Safety leaders must exert a positive influence and be consistent with the message they are delivering to co-workers. Effective safety leaders "walk the talk" and actively demonstrate safe procedures. In addition, they influence employees by always striving to surpass their safety goals; even when there is a temporary safety setback, leaders will still strive toward these goals.

Safety Leaders: Six Rules To Live By

Supervisors must have credibility to be good safety leaders. Therefore, supervisors need to learn the six management techniques for increasing positive influence and gaining credibility:

  • Role Modeling
  • Coaching
  • Problem Solving
  • Measuring
  • Relating
  • Enforcing

Role Modeling: Supervisors need to set the example. If a supervisor works without fall protection, he is sending a negative safety message to the employees he or she is managing. Supervisors must abide by the safety rules and processes that they enforce with employees; they are not exempt! Supervisors will also gain insight into the problems and issues their employees face by applying these rules themselves.

Coaching: Supervisors must develop a non-threatening coaching method that reinforces rules and processes. They must address coworkers in a positive fashion and should regularly remind them of safety successes before addressing issues of concern. A good coach must be an even better listener. As a safety leader, supervisors must always encourage coworkers to share opinions, ideas and concerns, but should also ask coworkers how they think the problem can be addressed. It is important to develop a general course of action with coworkers and let them have input on how to apply it. This also empowers employees and makes them an integral part of developing and maintaining a safety culture.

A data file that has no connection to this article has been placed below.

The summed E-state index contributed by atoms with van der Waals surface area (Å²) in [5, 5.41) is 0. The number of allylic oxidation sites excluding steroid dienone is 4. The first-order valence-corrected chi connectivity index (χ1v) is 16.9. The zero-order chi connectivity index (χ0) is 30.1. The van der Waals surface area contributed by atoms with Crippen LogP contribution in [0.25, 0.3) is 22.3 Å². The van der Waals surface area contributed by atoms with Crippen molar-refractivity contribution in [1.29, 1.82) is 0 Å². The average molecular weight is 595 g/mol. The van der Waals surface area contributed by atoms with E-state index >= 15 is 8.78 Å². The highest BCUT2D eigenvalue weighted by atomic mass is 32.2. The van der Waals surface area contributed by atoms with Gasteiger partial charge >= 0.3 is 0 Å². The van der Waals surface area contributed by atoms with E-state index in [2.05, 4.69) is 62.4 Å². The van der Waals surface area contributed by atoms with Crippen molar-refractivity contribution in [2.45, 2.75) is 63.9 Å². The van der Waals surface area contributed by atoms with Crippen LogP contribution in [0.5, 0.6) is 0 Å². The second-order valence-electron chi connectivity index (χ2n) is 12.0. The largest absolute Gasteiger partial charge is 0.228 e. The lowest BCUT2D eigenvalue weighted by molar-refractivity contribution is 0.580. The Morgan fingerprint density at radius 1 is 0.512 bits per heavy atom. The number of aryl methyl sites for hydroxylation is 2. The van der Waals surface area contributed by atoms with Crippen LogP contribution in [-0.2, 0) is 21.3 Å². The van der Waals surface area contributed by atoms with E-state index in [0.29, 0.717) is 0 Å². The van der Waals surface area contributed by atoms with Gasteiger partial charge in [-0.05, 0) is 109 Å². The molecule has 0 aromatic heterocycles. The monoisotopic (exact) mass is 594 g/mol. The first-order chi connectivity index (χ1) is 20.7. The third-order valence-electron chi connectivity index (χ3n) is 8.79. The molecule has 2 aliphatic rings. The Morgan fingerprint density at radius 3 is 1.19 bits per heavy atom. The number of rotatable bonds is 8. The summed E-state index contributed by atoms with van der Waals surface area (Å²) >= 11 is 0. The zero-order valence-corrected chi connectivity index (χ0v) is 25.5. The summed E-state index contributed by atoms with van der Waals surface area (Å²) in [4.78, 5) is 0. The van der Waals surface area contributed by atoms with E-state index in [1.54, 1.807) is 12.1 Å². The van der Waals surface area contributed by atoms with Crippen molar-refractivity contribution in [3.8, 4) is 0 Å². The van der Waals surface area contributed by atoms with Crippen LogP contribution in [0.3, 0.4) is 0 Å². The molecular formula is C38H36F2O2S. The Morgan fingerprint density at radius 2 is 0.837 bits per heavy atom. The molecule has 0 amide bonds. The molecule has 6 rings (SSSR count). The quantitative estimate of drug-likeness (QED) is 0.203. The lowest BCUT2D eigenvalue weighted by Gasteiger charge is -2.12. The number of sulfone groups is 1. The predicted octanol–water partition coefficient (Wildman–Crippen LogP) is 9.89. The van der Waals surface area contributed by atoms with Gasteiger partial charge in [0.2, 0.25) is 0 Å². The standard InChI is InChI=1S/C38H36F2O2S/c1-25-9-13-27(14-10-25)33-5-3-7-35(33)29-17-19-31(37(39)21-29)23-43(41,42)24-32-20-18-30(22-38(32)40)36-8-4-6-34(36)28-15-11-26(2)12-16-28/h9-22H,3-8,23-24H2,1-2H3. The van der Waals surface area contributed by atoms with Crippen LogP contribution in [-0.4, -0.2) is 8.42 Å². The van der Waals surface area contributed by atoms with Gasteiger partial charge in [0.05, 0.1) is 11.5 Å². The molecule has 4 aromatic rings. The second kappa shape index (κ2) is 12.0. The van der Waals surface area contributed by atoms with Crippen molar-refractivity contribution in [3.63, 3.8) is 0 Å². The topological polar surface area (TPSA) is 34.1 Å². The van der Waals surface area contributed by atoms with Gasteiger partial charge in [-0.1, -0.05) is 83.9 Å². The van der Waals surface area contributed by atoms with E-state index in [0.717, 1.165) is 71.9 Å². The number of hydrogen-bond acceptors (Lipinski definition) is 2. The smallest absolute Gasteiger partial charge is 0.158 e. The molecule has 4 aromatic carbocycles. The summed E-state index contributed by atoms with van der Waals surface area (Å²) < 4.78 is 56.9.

Problem Solving, Measuring And Relating: When problem solving, effective safety leaders seek the input of other people. They solicit feedback from coworkers, survey the feedback and brainstorm for solutions. One of the most difficult tasks can be deciding what to measure. Lagging indicators such as injury rates are considered reactive. Instead, a more proactive approach will yield better insights. Try measuring leading safety indicators such as positive or compliant safety procedures.

Safety leaders also have to relate to coworkers; this is almost an extension of role modeling. Employees will form a connection with others of similar experience. By encouraging supervisors to discuss similar situations that they have worked through, they gain understanding of their employees' perception and can give advice based on experience.

Enforcement of Safety Requirements: Now the tough part — safety leaders must enforce the rules. They may try other techniques to assure compliance first, but in the end supervisors must be willing to use enforcement if necessary.

Supervisors must do the following when handing out discipline:

  • Give the positive before discussing the negative. Remember — give four positive comments for every one negative comment;
  • Explain the specific rule, guideline or process that was not properly followed and the reason why the rule is important;
  • Explain the exact consequences of non-compliance;
  • Specify the desired behavior or method to assure future compliance;
  • If necessary, schedule safety training for the desired behavior;
  • Allow the employee to discuss barriers to compliance; and
  • End by assuring the employee's future success in compliance.

Continued Safety Comes From The Bottom

Creating a lasting, incident-free safety culture takes a commitment from upper management. The support and direction from upper management are important to the success of any program. Your team of safety leaders needs to be mindful that safety programs should not be perceived as "coming from the top." Rather, by starting with empowered, educated employees, your program will earn credibility from "the bottom up" and will have a better chance of having a long-lasting effect.

Editor's note: Mark Troxell started The Graham Company's Safety Services Department in 1999. He is responsible for strategic direction of The Safety Department and providing direct safety service support to construction clients. He has more than 20 years of safety experience. Troxell is authorized to instruct the 10- and 30-hour OSHA Construction Outreach programs and is actively involved in several local and national safety organizations.

 

Strategy: Effective Risk Leadership

  • Challenge the status quo.
  • Communicate your vision.
  • Target loss cost drivers.
  • Focus on leading indicators, not lagging.
  • Allocate costs to align with your objectives.
  • Create opportunities for improvement.
  • Empower, enable and energize team members to drive change.
  • Provide coaching and mentoring.

Strategy: Successful Leaders

  • Clarify and communicate your expectations.
  • Provide the right research and equipment.
  • Put round pegs in round holes.
  • Recognize and praise people regularly.
  • Demonstrate you care.
  • Develop your team.